Cecil Who? Putting Cecil into Perspective


This article is worth reading in its entirety to integrate a Zimbabwean perspective into your analysis. Again, this issue is not as superficial as who feels or doesn't feel compassion over the death of ONE or potentially TWO LIONS. The core of this argument centers around who is framing the Cecil narrative, who benefits/loses from the framing, the irony regarding who has the power to tell the story, and the ways in which certain narratives elicit visceral reactions and mobilize resources in the West and the United States in the face of a number of equally (if not more) compelling domestic and international issues. Lest we forget that an innocent American was shot in his car by a police officer in Cleveland recently. Conduct a poll of Americans and ask them HIS name? ‪#‎Crickets‬. In short, should we grieve Cecil's death? That's a personal decision. Does it warrant a full on sustained international effort? I would argue not.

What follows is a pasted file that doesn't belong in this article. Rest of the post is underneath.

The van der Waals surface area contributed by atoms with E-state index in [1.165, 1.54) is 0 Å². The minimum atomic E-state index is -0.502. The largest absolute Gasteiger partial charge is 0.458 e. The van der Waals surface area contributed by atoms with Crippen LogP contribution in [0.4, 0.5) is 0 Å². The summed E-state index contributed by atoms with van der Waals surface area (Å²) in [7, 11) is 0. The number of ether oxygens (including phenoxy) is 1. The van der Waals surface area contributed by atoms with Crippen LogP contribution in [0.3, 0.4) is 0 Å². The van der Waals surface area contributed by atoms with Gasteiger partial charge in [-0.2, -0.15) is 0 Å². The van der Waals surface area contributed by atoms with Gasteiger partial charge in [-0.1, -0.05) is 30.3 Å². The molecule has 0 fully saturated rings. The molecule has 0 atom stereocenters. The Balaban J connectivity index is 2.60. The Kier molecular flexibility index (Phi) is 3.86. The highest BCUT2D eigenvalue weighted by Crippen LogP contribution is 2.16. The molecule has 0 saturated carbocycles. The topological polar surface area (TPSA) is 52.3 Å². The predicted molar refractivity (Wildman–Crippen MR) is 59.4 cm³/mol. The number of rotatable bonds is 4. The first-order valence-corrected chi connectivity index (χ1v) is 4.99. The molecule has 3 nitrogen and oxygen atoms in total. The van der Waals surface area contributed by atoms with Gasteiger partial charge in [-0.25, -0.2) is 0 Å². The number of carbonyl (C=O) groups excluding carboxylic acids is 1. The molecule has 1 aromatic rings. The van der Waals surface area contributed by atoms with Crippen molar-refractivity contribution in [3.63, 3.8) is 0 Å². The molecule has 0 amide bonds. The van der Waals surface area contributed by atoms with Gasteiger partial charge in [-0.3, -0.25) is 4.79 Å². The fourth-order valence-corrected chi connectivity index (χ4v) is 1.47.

I understand why people are upset and angry over his vile act. I love animals. As a small boy herding cattle with my friends in a village in Zimbabwe, we fought boys from another community for killing defenseless little birds. I despise cruelty in general, particularly toward wild creatures. But it is important to put the outrage over Cecil’s death into perspective. We Zimbabweans don’t write our stories often enough. We leave them to be written by others and complain when our stories are not told properly and accurately. So let me tell my Zimbabwean version of the Cecil story.
— Alex Magaisa, Zimbabwean national and teaches law at the University of Kent Law School in the United Kingdom

Read the full article here:  Cecil Article